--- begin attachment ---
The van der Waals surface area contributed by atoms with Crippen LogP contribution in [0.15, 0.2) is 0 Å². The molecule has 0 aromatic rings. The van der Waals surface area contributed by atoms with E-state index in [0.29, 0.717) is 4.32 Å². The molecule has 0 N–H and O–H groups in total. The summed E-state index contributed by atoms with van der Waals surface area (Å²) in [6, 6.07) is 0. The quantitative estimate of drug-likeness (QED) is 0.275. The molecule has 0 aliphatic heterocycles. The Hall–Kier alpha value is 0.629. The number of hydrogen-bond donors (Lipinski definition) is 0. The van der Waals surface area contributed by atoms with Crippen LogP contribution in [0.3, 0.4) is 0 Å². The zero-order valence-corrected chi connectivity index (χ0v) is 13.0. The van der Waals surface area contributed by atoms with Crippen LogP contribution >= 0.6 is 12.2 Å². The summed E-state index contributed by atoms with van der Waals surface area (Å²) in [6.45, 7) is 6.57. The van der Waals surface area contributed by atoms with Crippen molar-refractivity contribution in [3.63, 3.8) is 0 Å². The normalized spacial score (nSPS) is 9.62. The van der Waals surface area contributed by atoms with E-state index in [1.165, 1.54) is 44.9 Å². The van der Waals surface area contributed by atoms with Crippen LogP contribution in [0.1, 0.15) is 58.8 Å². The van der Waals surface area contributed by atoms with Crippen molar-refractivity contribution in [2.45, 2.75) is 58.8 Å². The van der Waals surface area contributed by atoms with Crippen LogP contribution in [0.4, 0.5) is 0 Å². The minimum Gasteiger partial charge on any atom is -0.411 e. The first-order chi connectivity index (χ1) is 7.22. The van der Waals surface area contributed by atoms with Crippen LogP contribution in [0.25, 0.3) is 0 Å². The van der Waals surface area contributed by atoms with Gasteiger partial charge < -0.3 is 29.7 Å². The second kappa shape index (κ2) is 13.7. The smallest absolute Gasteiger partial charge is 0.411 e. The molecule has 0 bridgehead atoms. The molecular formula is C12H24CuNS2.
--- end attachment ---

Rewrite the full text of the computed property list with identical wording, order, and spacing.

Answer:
The van der Waals surface area contributed by atoms with Crippen LogP contribution in [0.15, 0.2) is 0 Å². The molecule has 0 aromatic rings. The van der Waals surface area contributed by atoms with E-state index in [0.29, 0.717) is 4.32 Å². The molecule has 0 N–H and O–H groups in total. The summed E-state index contributed by atoms with van der Waals surface area (Å²) in [6, 6.07) is 0. The quantitative estimate of drug-likeness (QED) is 0.275. The molecule has 0 aliphatic heterocycles. The Hall–Kier alpha value is 0.629. The number of hydrogen-bond donors (Lipinski definition) is 0. The van der Waals surface area contributed by atoms with Crippen LogP contribution in [0.3, 0.4) is 0 Å². The zero-order valence-corrected chi connectivity index (χ0v) is 13.0. The van der Waals surface area contributed by atoms with Crippen LogP contribution >= 0.6 is 12.2 Å². The summed E-state index contributed by atoms with van der Waals surface area (Å²) in [6.45, 7) is 6.57. The van der Waals surface area contributed by atoms with Crippen molar-refractivity contribution in [3.63, 3.8) is 0 Å². The normalized spacial score (nSPS) is 9.62. The van der Waals surface area contributed by atoms with E-state index in [1.165, 1.54) is 44.9 Å². The van der Waals surface area contributed by atoms with Crippen LogP contribution in [0.1, 0.15) is 58.8 Å². The van der Waals surface area contributed by atoms with Crippen molar-refractivity contribution in [2.45, 2.75) is 58.8 Å². The van der Waals surface area contributed by atoms with Crippen LogP contribution in [0.4, 0.5) is 0 Å². The minimum Gasteiger partial charge on any atom is -0.411 e. The first-order chi connectivity index (χ1) is 7.22. The van der Waals surface area contributed by atoms with Crippen LogP contribution in [0.25, 0.3) is 0 Å². The van der Waals surface area contributed by atoms with Gasteiger partial charge < -0.3 is 29.7 Å². The second kappa shape index (κ2) is 13.7. The smallest absolute Gasteiger partial charge is 0.411 e. The molecule has 0 bridgehead atoms. The molecular formula is C12H24CuNS2.